The Nanjing protests were groundbreaking dissidence for China and went from solely expressing concern about alleged improprieties by African men to increasingly calling for democracy or human rights.[4] They were paralleled by burgeoning demonstrations in other cities during the period between the Nanjing and the 1989 Tiananmen Square protests and massacre, with some elements of the original protests that started in Nanjing still evident in 1989 Tiananmen Square protests and massacre, such as banners proclaiming "Stop Taking Advantage of Chinese Women" even though the vast majority of African students had left the country by that point.[5][6][7]

See also[edit]


  1. ^ Sullivan, Michael J. (June 1994). "The 1988–89 Nanjing Anti-African Protests: Racial Nationalism or National Racism?". The China Quarterly. 138 (138): 438–457. doi:10.1017/S0305741000035839. ISSN 0305-7410. JSTOR 654952.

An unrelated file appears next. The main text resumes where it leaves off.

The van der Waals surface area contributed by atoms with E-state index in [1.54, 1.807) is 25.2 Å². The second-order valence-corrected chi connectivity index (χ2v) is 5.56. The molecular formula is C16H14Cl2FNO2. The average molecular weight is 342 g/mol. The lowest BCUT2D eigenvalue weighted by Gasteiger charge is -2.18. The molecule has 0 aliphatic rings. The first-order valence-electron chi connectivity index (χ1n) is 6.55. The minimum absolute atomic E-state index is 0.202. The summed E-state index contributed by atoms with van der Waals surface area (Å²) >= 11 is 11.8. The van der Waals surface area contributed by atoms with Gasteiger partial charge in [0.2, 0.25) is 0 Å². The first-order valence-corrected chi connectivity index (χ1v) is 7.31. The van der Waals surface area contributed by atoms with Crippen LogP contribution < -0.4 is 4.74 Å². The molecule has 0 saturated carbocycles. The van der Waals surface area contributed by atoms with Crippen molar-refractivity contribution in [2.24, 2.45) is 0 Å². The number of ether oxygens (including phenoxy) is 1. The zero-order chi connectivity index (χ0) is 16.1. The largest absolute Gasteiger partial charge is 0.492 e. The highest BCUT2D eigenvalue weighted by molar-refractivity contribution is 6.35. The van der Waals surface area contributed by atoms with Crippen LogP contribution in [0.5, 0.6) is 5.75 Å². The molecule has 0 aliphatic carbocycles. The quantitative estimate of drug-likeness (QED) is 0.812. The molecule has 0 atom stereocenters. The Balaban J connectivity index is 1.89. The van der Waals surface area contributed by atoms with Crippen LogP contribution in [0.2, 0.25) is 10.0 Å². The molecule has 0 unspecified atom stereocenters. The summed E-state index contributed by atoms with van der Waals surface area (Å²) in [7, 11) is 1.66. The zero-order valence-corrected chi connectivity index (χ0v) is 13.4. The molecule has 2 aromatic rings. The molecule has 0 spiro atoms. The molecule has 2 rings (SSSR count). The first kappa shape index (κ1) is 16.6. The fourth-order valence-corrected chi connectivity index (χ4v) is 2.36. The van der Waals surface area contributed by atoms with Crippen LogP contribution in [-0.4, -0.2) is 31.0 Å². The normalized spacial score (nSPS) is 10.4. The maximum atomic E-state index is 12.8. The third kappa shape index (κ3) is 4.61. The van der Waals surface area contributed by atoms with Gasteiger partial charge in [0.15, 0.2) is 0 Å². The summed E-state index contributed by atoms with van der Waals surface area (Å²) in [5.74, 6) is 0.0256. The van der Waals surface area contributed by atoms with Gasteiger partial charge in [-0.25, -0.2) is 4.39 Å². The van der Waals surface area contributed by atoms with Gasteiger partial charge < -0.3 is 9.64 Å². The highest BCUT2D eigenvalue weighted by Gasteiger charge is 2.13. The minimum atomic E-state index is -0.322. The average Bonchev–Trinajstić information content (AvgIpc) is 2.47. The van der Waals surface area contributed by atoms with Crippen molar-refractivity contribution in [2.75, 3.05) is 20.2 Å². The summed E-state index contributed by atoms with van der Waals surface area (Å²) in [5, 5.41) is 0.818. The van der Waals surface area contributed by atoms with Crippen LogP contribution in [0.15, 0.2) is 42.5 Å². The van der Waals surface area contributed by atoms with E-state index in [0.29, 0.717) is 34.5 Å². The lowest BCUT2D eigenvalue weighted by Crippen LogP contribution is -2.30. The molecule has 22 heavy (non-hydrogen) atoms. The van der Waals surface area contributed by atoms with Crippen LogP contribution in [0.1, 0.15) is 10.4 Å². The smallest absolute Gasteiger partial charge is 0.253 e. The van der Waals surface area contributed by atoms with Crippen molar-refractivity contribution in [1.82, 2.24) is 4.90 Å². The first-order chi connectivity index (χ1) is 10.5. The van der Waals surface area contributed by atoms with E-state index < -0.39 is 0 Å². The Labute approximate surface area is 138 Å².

2. ^ "13 Injured as Chinese, African Students Clash". Los Angeles Times. 1988-12-27. Retrieved 2020-04-15.
  3. ^ Kristof, Nicholas D. (1989-01-05). "Africans in Beijing Boycott Classes". The New York Times. ISSN 0362-4331. Retrieved 2020-04-15.
  4. ^ Construction of Racial Identities in China by Frank Dikötter 1997 p86
  5. ^ Huff Post, 07/13/2009 The Stain on China’s Pro-Democracy Movement: A Final Word About Tiananmen By Phillip Martin
  6. ^ The road to Tienanmen Square, p105
  7. ^ Peck, Andrew (2012). Ai, Ruixi (ed.). Nationalism and Anti-Africanism in China. Flying Dragon. pp. 29–38. ISBN 978-1-105-76890-3. OCLC 935463519.

Further reading[edit]

  • China as a Third World State: Foreign Policy and Official National Identity, Van Ness, Peter, Cornell University Press, 1993
  • Collective Identity, Symbolic Mobilization, and Student Protest in Nanjing, China, 1988-1989, Crane, George T
  • The Discourse of Race in Modern China, Dikötter, Frank, Stanford University Press, 1992
  • Racial Identities in China: Context and Meaning, Dikötter, Frank, 1994
  • An African Student in China, Hevi, Emmanuel, Pall Mall, 1963
  • Anti-Black Racism in Post-Mao China, Sautman, Barry, 1994
  • Racial Nationalism or National Racism?, Sullivan, Michael J, 1994